Routine Testing of Balances & Scales How to Do It Correctly


How much time do you spend thinking about the accuracy of your laboratory balance or industrial scale? Probably not much! However, over time the performance of weighing equipment can change due to environmental changes, wear and tear, or non-apparent damage.

Routine testing of balances or scales in-between scheduled calibrations helps to maintain accuracy by ensuring early detection of non-conformance with weighing process requirements so that corrective action can be taken in a timely manner.

If testing isn’t performed correctly or not done at all, it can lead to:

  • Undetected inaccurate weighing results because the device isn’t performing properly,
  • Inferior results or product quality, process and audit issues,
  • Repetition, product rework or recalls.

Routine testing by the user, along with periodically scheduled calibrations by a service technician, significantly reduces the risk of inaccurate weighing results.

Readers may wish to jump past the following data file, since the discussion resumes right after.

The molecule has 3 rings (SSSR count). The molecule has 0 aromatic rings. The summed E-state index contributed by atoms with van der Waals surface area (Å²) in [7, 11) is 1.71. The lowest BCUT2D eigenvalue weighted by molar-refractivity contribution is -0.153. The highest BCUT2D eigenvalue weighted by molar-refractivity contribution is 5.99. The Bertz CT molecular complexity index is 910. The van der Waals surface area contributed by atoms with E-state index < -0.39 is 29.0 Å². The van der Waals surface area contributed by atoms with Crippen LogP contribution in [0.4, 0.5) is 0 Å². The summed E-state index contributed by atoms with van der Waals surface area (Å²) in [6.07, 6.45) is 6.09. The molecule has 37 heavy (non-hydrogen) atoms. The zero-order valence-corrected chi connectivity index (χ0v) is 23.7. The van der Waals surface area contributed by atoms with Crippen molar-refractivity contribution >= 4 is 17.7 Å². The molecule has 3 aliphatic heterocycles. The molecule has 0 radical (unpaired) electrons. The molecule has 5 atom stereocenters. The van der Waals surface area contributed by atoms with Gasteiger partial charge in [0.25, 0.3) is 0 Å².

How to Make Sure You Are Not Testing Too Often or Too Little?
A traditional approach with — often daily — routine testing at multiple points in the operating weighing range can take a great deal of time and effort and therefore staff resources, and may not even provide any meaningful metrological information. Discover what is really essential for testing your laboratory balances or industrial scales and how to put routine testing into practice to ensure your weighing results are accurate each and every day.

Calibration, Adjustment and Routine Testing —
What’s the Difference?
Calibration, adjustment and routine testing are all vital to maintain weighing accuracy. Weighing instruments undergo a certain amount of wear and tear over time as a result of frequent usage. It’s essential therefore that any balance or scale is calibrated on a regular basis, and that adjustments or corrective actions are made when necessary. The combination of calibration with preventive maintenance, routine testing and internal adjustment, (if applicable)Ensures consistently accurate weighing results.

The Four Pillars of Routine Testing
To outline the details of routine testing of balances and scales, four pillars need to be considered.